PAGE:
The correct thicknessing of the soundboard, the correct thicknessing and shaping of the braces is easily ignored by newstarting luthiers, but this factors may be even more important than the bracing pattern. All this factors depend on the soundboard material that you have on hand when starting to build. Therfor it is actually a mistake to build a guitar exactly to the specs indicated on a blue print. The reason is, that the luthier who built the originial instrument worked with different materials with different physical and acustical properties. This fact should not be left out.

I wish you a successful building of your first guitar.

Armando
  REPORT THIS POST AS INAPPROPRIATE |  Date Jan. 3 2006 15:33:20
Guest

RE: BRACING / STRUT PATTERNS (in reply to JBASHORUN

quote:

For example, Anders once mentioned that he only uses ONE harmonic bar. whereas my guitar has TWO


Bop bop bop. James. I said that my guitars have one UPPER harmonic bar.

Most makers work a traditional 5 or 7 piece strut, with or without closing struts. I think that many makers here in Spain have their own "formula" of how to do things. Me to.

Everything might look the same, but remember that there might be a big difference in something that looks similar to the eye, when we talk about differences in tenth of milimeter. A lot of things you feel more than you see.

You can make very nice flamenco guitars using Torres bracing pattern, in fact more or less all traditional bracing (abanico) comes from Torres, and remember also that Torres made MANY different bracing systems............

BTW: 2,6 - 2,7mm thick soundboard is very thick for spruce. That's what I do with cedar!!!! A spruce topped flamenco guitar should be around 2 - 2,3mm (IMHO) depending on the quality of the soundboard.

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  REPORT THIS POST AS INAPPROPRIATE |  Date Jan. 4 2006 8:14:06

JBASHORUN

Posts: 1839
Joined: Jan. 23 2005
 

RE: BRACING / STRUT PATTERNS (in reply to Guest

Thank you Armando and Anders! very helpful information- exactly what I wanted to know. I have already glued the fan struts in place, so can't change them now, but I will bear it in mind for my next guitar.
The soundboard... Hmmm, my teacher told me to make it 2.6-2.7, and I did think it was quite thick at the time. I will try and get it down to 2.3 with a scraper plane. It is medium quality Spruce, but I have already glued in the rosette, so I'm not sure if I can get much off it... lets see.


Thanks again!


James
  REPORT THIS POST AS INAPPROPRIATE |  Date Jan. 4 2006 13:23:03

JBASHORUN

Posts: 1839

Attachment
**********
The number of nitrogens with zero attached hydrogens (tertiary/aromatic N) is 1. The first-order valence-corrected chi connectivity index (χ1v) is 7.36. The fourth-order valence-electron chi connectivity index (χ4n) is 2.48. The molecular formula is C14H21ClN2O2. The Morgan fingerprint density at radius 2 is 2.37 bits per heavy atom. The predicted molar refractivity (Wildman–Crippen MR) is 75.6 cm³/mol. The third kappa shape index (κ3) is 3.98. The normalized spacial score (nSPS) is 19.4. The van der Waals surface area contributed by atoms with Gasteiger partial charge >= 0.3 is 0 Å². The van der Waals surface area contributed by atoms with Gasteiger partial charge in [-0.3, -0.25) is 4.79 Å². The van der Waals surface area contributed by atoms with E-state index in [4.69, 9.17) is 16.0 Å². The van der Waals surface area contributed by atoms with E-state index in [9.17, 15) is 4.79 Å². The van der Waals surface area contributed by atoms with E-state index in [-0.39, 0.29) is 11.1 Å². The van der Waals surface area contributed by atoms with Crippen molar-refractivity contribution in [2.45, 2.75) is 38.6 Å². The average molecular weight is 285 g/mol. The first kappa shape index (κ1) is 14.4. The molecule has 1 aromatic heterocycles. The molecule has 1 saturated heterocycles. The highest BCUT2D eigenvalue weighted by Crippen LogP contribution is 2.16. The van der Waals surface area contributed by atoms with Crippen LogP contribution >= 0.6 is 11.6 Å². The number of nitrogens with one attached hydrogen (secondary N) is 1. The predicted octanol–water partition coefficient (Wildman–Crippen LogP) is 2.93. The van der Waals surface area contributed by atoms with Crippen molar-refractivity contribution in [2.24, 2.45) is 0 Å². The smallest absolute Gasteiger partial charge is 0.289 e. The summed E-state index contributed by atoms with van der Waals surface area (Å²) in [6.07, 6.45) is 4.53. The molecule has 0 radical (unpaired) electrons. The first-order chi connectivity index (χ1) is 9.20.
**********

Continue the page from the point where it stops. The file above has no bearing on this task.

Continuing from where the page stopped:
Joined: Jan. 23 2005
 

RE: BRACING / STRUT PATTERNS (in reply to Guest

quote:

Bop bop bop. James. I said that my guitars have one UPPER harmonic bar.



Hang on, Anders...

One upper harmonic bar?

By this do you mean that you don't use another smaller bar just above the main upper bar?

On my guitar, I used an extra bar just above the main upper harmonic bar because my teacher told me this would help stiffen the soundboard the therefore increase the treble response (brightness).

I also used two small struts running perpendicular to the upper and lower harmonic bars, as I was told this would do the same thing.


Please let me know what you think about this, as I could plane the other struts off if that would give the guitar a better and brighter tone.


Thanks very much.


James
  REPORT THIS POST AS INAPPROPRIATE |  Date Jan. 6 2006 12:37:27
 
Armando

Posts: 302
Joined: May 27 2005
From: Zürich, Switzerland

RE: BRACING / STRUT PATTERNS (in reply to JBASHORUN

Hy JBASHORUN

Allthough i'm not Anders i'd like to give my comments as well.

quote:

On my guitar, I used an extra bar just above the main upper harmonic bar because my teacher told me this would help stiffen the soundboard the therefore increase the treble response (brightness).


Some Luthiers put an additional transverse brace in between the end of the neck and the upper harmonic bar. Others use a batch and some Luthiers none of it. Most flamenco guitars feature a batch in this area. The main purpose of this additional bar or batch is to stabilize the soundboard beneath the ebony fretboard. Ebony absorbes and evaporates easily room humidity. This will cause the fretboard to either swell or shrink. This in turn will cause a stress to the soundbaord due to the fact that the soundboard is rather sensitive to lateral shrinkage. The aim of this batch or brace is to avoid cracking of the soundboard along the fretboard. Acustically i don't think that a batch in this area will have a great influence on the tone.

quote:

I also used two small struts running perpendicular to the upper and lower harmonic bars, as I was told this would do the same thing.


If i understand you correctly you refere to the area at the left and right side of the soundhole. Most luthiers glue either a batch to the left and right side or even a whole batch in form of a ring around the entire soundhole. The main function of this batches is to support the area below the rosette, because the rosette channel takes away stiffness
from the soundboard in this area. This need to be compensed. Some Luthiers use bars instead of batches to support this area. Some luthiers add an additional short brace on either side of the bathches, but this is mainly seen on classical guitars. In regards to the sound i always make sure the batches are as light and stiff as possible and everywhere well rounded and sanded. That's all. Whether your soundboard is too stiff or not is difficult to say, as this depends on the quality of the soundboard material, but 2.7mm is most likely too beefy for a spruce top unless the soundboard is terribly floppy.

If you have made your soundboard rather too thick, you may still tapper it towards the edges to about 2.2mm. This would make your soundboard somewhat lighter, which is good for a flamenco guitar. It would also lower the pitch of the soundboard and make the soundboard somewhat more flexible. This could add basses to the guitar, but does not necessarily take away trebles, as long as the soundboard is stiff enough in the center area. The braces could be shaved to a rather flat profile (around 3mm height) unless the soundboard material is too floppy as already mentioned above.